Operation Scrub Brush: Leaders at Work

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Leadership in the 21st century is a more complex game than ever before. New Era went to have a peep view of an innovative training programme that has found its way to Namibia.

By Catherine Sasman

WINDHOEK

Over the last couple of days a group of Finns were hard at work outside the Peace Centre in Windhoek carting wheelbarrows full of sand and bricks to and fro, digging in with picks and shovels, showing what “practical solidarity” between North-South communities can mean.

“Coming from an environment where the snow is knee high and temperatures are below six degrees Celsius when we left to a warm climate like this is quite challenging,” said Mikko Vaananen.

Vaananen is the head of communications for a maritime organisation that is involved in breaking up the ice masses in the normally frozen seas around the busy ports of Helsinki.

“The work here is very rewarding but it hurts,” he said.

With their bright orange T-shirts and big hats against the unfamiliar sun-filled days, the Finns have been levelling off and putting interlocks to an outside shaded area where orphans and vulnerable children (OVC) support groups can have their weekly meetings.

The group brought oodles of enthusiasm and money used to purchase material and equipment for the task they have set out to finish within six days.

“This is probably one of the good aspects of globalisation,” said Director of the Peace Centre and psychologist, Gudrun Kober.

The Peace Centre provides psycho-social services to victims of traumatic experiences, which is often part of complex trauma such as childhood neglect and domestic violence.

Complex trauma, said Kober, is often a combination of factors that have the potential to negatively impact on social and psychological development.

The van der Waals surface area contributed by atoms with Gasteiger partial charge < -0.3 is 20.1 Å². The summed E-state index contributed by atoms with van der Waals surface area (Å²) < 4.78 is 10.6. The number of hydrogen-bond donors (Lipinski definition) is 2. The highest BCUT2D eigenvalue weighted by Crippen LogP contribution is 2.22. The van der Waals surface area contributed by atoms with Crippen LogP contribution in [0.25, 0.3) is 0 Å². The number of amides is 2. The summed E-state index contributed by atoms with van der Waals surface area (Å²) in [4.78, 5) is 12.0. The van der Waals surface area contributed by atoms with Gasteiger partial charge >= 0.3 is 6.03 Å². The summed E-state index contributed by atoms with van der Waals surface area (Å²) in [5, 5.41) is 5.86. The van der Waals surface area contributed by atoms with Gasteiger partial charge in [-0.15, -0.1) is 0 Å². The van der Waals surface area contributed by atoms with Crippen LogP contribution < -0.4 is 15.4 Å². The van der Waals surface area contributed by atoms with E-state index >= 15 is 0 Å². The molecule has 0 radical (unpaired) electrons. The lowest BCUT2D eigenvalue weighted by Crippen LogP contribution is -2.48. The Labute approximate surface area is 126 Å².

The non-governmental organisation is attempting to get more involved in preventative work, and liaises closely with the Ministry of Prisons and Women Solidarity, as well as a host of other service organisations to provide a holistic approach to trauma and violence, which includes counselling and psychotherapy. It is also working closely with the Ministry of Health and Social Services, providing training to nurses and social workers in the Kavango Region with a strong focus on family counselling – “however one would want to define a family”.

Its main sponsors are the Finish Embassy, Bread for the World and the Centre for Victims of Torture in Minneapolis.

“We would like to see more concrete assistance from Government because a lot of what we do is to provide services that falls within the ambit of Government’s responsibility,” said Kober.

Apart from the OVC support groups, the centre has over the last two years embarked on establishing a children’s trauma centre, and engages in the alternative to violence initiative with a host of other organisations and individuals from communities.

“A big challenge is to reach out to people who do not know what psycho-social services are and how they can benefit. This means that we have to connect with people on the level of their immediate needs.”

The work with trauma victims, said Kober, assists people to move on and become productive agents of change.

“People keep on limping along instead of steaming ahead because they are so traumatised. Often what prevents people from using development opportunities is that such psycho-social issues have been neglected.”

The centre established a link with an organisation called the Finnish Psychologists for Social Responsibility, which backs a company, Novetos, which provides an innovative and groundbreaking ethical leadership programme to middle and top management cadre.

The Novetos trainers selected a Third World country in which to conduct the second phase of the leadership training, which involves physical labour to an organisation of their choice.

In return, the receiving organisation establishes important linkages, new inputs and new networks.

For the group of Finns, the Peace Centre, is an ideal project to work at while they are themselves subjected to challenging training.

“The participants want to get something done; they find the work meaningful,” said Erika Heiskanen.

“We are all very enthusiastic about the project; we are doing a great job here. It is always nice to be part of something worthwhile,” said Marja-Leena P??????’??

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